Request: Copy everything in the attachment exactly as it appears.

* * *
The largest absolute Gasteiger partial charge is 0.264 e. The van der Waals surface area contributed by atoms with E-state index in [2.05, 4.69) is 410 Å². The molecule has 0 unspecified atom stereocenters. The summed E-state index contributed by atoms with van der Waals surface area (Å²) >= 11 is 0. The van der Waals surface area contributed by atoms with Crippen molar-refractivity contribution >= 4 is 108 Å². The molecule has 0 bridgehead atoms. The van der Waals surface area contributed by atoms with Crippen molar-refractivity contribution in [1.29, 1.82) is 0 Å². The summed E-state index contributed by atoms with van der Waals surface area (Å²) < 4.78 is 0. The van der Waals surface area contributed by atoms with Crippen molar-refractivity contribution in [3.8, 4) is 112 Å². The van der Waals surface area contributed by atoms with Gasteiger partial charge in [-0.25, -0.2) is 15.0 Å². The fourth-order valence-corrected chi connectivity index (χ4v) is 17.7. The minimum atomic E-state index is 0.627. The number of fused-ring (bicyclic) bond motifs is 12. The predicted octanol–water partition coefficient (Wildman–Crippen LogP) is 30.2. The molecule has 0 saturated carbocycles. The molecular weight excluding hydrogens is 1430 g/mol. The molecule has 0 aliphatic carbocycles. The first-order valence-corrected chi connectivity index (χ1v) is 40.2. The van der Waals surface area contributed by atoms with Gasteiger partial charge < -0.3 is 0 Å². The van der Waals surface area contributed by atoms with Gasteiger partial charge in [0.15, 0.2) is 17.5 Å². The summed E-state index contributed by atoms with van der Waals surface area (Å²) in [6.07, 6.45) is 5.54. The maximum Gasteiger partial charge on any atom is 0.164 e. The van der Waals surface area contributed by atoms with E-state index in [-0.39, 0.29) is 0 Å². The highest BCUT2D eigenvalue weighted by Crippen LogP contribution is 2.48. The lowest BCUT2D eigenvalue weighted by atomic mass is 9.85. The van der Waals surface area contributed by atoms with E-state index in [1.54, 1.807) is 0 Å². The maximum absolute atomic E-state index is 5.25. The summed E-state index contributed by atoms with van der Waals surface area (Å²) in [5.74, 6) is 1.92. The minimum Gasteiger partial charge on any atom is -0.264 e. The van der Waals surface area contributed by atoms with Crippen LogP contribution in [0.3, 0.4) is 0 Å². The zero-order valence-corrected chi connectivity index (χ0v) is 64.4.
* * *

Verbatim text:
The largest absolute Gasteiger partial charge is 0.264 e. The van der Waals surface area contributed by atoms with E-state index in [2.05, 4.69) is 410 Å². The molecule has 0 unspecified atom stereocenters. The summed E-state index contributed by atoms with van der Waals surface area (Å²) >= 11 is 0. The van der Waals surface area contributed by atoms with Crippen molar-refractivity contribution >= 4 is 108 Å². The molecule has 0 bridgehead atoms. The van der Waals surface area contributed by atoms with Crippen molar-refractivity contribution in [1.29, 1.82) is 0 Å². The summed E-state index contributed by atoms with van der Waals surface area (Å²) < 4.78 is 0. The van der Waals surface area contributed by atoms with Crippen molar-refractivity contribution in [3.8, 4) is 112 Å². The van der Waals surface area contributed by atoms with Gasteiger partial charge in [-0.25, -0.2) is 15.0 Å². The fourth-order valence-corrected chi connectivity index (χ4v) is 17.7. The minimum atomic E-state index is 0.627. The number of fused-ring (bicyclic) bond motifs is 12. The predicted octanol–water partition coefficient (Wildman–Crippen LogP) is 30.2. The molecule has 0 saturated carbocycles. The molecular weight excluding hydrogens is 1430 g/mol. The molecule has 0 aliphatic carbocycles. The first-order valence-corrected chi connectivity index (χ1v) is 40.2. The van der Waals surface area contributed by atoms with Gasteiger partial charge < -0.3 is 0 Å². The van der Waals surface area contributed by atoms with Gasteiger partial charge in [0.15, 0.2) is 17.5 Å². The summed E-state index contributed by atoms with van der Waals surface area (Å²) in [6.07, 6.45) is 5.54. The maximum Gasteiger partial charge on any atom is 0.164 e. The van der Waals surface area contributed by atoms with E-state index in [-0.39, 0.29) is 0 Å². The highest BCUT2D eigenvalue weighted by Crippen LogP contribution is 2.48. The lowest BCUT2D eigenvalue weighted by atomic mass is 9.85. The van der Waals surface area contributed by atoms with E-state index in [1.54, 1.807) is 0 Å². The maximum absolute atomic E-state index is 5.25. The summed E-state index contributed by atoms with van der Waals surface area (Å²) in [5.74, 6) is 1.92. The minimum Gasteiger partial charge on any atom is -0.264 e. The van der Waals surface area contributed by atoms with Crippen LogP contribution in [0.3, 0.4) is 0 Å². The zero-order valence-corrected chi connectivity index (χ0v) is 64.4.